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Persimmon Cake with Crème Fraîche and Maple Pecans

Shimon and Tammar Rothstein

Yield: Yields one 10-inch cake

Crisp, crunchy varieties of persimmons, like Fuyus, are great eaten out of hand, sliced into salads, and diced into salsas, but this cake, inspired by farmer James Birch of Flora Bella Farm, is the perfect way to show off the softer Hachiya types, which need to be completely soft before they are eaten. I love that these persimmons actually taste of fall and winter— as if they have been grown in fields of cinnamon, nutmeg, and clove. It’s very strange but so magical to have those flavors reinforced by the fruit itself. This is a great one for the Thanksgiving or Christmas buffet.

This recipe is excerpted from The A.O.C. Cookbook. Read our review.


For the maple pecans

  • 1-1/2 cups pecans
  • 2 Tbs. maple sugar
  • 1 Tbs. maple syrup
  • 1/2 tsp. kosher salt

For the cake

  • 1-3/4 cups (approximately 3-1/2 sticks) unsalted butter, at room temperature, plus a little for the pan
  • About 3 ripe Hachiya persimmons (to yield 1 cup puréed flesh)
  • 2-1/2 cups all-purpose flour
  • 1 tsp. baking soda
  • 1-1/2 tsp. baking powder
  • 1/2 tsp. ground cardamom
  • 1/4 tsp. freshly grated nutmeg
  • 1/2 tsp. ground cinnamon
  • Pinch ground cloves
  • 1/4 tsp. kosher salt
  • 1 cup heavy cream
  • 1/2 tsp. pure vanilla extract
  • 1-1/2 cups sugar
  • 2 extra-large eggs
  • 1/4 cup crème fraîche
  • 1-1/2 cups maple pecans


Make the maple pecans

  • Heat oven to 350° F.
  • Line a baking sheet with parchment paper.
  • Combine all the ingredients in a large bowl. Spread evenly across the prepared baking sheet. Bake, stirring every few minutes, for about 10 minutes, or until toasted. Set aside until ready to finish the cake.

Make the cake

  • Heat the oven to 350° F.
  • Prepare a 10-inch round cake pan by lightly buttering the inside surfaces, lining the bottom with parchment paper, and buttering the parchment. Cook 4 Tbs. butter (1/2 stick) in a small saucepan over high heat for a few minutes, swirling the pan, until the butter browns and smells nutty. Set aside to cool.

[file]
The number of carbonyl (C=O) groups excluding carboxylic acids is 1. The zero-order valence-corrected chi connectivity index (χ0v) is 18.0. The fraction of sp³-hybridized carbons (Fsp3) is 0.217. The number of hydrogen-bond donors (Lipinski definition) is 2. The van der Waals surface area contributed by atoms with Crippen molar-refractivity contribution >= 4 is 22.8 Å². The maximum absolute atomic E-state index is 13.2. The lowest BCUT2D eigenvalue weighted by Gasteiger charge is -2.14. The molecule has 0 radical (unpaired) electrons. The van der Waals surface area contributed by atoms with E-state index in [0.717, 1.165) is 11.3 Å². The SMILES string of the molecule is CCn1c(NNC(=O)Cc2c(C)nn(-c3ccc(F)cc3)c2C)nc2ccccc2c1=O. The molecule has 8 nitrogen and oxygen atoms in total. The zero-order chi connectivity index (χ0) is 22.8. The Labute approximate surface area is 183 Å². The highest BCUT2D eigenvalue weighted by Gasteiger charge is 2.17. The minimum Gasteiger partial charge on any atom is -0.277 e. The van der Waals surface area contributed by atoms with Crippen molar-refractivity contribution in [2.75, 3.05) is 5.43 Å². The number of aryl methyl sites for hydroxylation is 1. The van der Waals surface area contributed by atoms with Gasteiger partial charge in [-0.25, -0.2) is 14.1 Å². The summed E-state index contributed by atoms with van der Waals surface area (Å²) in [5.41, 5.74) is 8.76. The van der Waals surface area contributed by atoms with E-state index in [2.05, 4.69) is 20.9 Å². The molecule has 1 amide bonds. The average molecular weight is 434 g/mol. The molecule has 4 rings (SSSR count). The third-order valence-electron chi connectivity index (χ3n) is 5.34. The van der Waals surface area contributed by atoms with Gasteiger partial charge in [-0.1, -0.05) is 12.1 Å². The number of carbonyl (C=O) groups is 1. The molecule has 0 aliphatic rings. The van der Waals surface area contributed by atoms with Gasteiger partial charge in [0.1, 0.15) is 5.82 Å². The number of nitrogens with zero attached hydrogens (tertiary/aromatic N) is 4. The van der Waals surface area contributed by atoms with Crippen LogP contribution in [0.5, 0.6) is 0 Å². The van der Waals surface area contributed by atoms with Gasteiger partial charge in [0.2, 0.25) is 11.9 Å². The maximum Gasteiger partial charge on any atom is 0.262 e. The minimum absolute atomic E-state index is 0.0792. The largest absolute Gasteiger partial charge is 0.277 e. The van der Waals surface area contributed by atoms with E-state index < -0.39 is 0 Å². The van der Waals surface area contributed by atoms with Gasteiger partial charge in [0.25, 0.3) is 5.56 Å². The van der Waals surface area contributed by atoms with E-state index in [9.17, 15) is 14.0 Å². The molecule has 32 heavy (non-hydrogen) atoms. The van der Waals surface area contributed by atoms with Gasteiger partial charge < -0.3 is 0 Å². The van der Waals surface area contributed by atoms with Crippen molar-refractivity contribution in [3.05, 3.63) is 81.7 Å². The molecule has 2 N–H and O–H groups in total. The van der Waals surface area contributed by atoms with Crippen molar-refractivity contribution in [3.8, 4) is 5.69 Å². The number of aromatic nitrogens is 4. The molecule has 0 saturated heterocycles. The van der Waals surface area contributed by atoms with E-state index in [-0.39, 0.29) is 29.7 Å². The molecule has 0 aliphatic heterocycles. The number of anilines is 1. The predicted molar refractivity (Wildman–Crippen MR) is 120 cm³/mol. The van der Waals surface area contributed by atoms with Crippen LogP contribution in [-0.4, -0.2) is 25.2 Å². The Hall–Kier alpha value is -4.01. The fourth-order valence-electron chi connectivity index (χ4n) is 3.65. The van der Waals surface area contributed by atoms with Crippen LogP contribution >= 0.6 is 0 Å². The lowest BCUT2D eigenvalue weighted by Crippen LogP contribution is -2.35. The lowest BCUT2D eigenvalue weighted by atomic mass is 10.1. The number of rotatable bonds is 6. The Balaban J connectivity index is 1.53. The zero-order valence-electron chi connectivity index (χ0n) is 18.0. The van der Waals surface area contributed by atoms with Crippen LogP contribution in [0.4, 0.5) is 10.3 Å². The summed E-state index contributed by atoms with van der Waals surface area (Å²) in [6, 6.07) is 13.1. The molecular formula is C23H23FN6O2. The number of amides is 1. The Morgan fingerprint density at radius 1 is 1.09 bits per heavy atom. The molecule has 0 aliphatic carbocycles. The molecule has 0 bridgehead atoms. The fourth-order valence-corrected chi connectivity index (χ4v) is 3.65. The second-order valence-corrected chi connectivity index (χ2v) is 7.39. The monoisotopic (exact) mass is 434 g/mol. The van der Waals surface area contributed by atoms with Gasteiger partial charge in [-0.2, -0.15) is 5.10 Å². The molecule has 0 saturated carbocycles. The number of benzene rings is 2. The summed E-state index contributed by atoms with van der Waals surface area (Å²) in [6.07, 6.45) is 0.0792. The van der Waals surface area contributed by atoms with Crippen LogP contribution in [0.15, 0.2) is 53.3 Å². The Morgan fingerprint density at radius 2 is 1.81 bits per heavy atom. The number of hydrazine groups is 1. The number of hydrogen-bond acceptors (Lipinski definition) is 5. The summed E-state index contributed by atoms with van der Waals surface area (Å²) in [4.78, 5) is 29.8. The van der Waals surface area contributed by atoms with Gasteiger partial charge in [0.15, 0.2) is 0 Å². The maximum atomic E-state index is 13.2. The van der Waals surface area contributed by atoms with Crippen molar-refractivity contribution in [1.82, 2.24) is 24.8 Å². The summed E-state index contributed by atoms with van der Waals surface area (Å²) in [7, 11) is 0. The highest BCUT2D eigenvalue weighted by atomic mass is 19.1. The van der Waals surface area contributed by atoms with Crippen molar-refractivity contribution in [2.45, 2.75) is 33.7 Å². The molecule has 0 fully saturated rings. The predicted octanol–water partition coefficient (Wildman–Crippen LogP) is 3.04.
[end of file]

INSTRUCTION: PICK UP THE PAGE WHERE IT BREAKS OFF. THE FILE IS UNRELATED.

• Scoop the ripe flesh from the persimmons, and purée in a blender until smooth. Measure out 1 cup purée.
  • Whisk together flour, baking soda, baking powder, the spices, and salt in a small bowl, and set aside.
  • In another bowl, combine the purée, 1/4 cup cream, vanilla, and cooled browned butter.
  • Paddle the remaining 1-1/2 cups butter and the sugar in the bowl of a stand mixer at medium-high for 3 minutes, until light and fluffy. Add eggs one at a time, scraping down the sides of the bowl after each egg. Decrease the paddle speed to low. Alternately add the flour mixture and persimmon-purée mixture to the bowl, in three additions, beginning and ending with the flour mixture.
  • Evenly spread the batter into the prepared pan. Bake for about 1 hour, until cake feels springy to the touch. Whip the remaining 3/4 cup cream and the crème fraîche to soft peaks. Cut six slices from the cake (the cake will yield ten to twelve servings), and place on six dessert plates. Dollop with whipped crème fraîche, and scatter the candied pecans over the cake and around the plate.


Maple sugar can be found at Trader Joe’s, Whole Foods, specialty stores, and of course, online. Although you can substitute turbinado or even brown sugar, the maple sugar makes it extra maple-y and special.Excerpted from The A.O.C. Cookbook by Suzanne Goin. Copyright © 2013 by Suzanne Goin. Excerpted by permission of Knopf, a division of Random House LLC. All rights reserved. No part of this excerpt may be reproduced or reprinted without permission in writing from the publisher.


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Reviews (3 reviews)

  • LaughterAndSleep | 11/24/2017

    This was great, I made it yesterday for Thanksgiving and everyone loved it. Instead of plating it with the whipped cream like in the instructions, I did what is shown in the photo - mounded the whipped cream into the middle and arranged the pecans in it. I then used a mesh strainer to dust extra maple sugar over the top of it all and it was really pretty and well-received! I would say to buy more pecans than you need and pick through them to take out broken ones (I did not buy enough to do this), just because it'll look prettier.

  • IlumioApp | 02/29/2016

    i love it

  • beatamack | 12/12/2014

    This cake was very easy to make. I just cut down on the surgar to 3/4 c, so you can taste fruit more. It was very good with whipping cream and pecans. Definitley will make it again.

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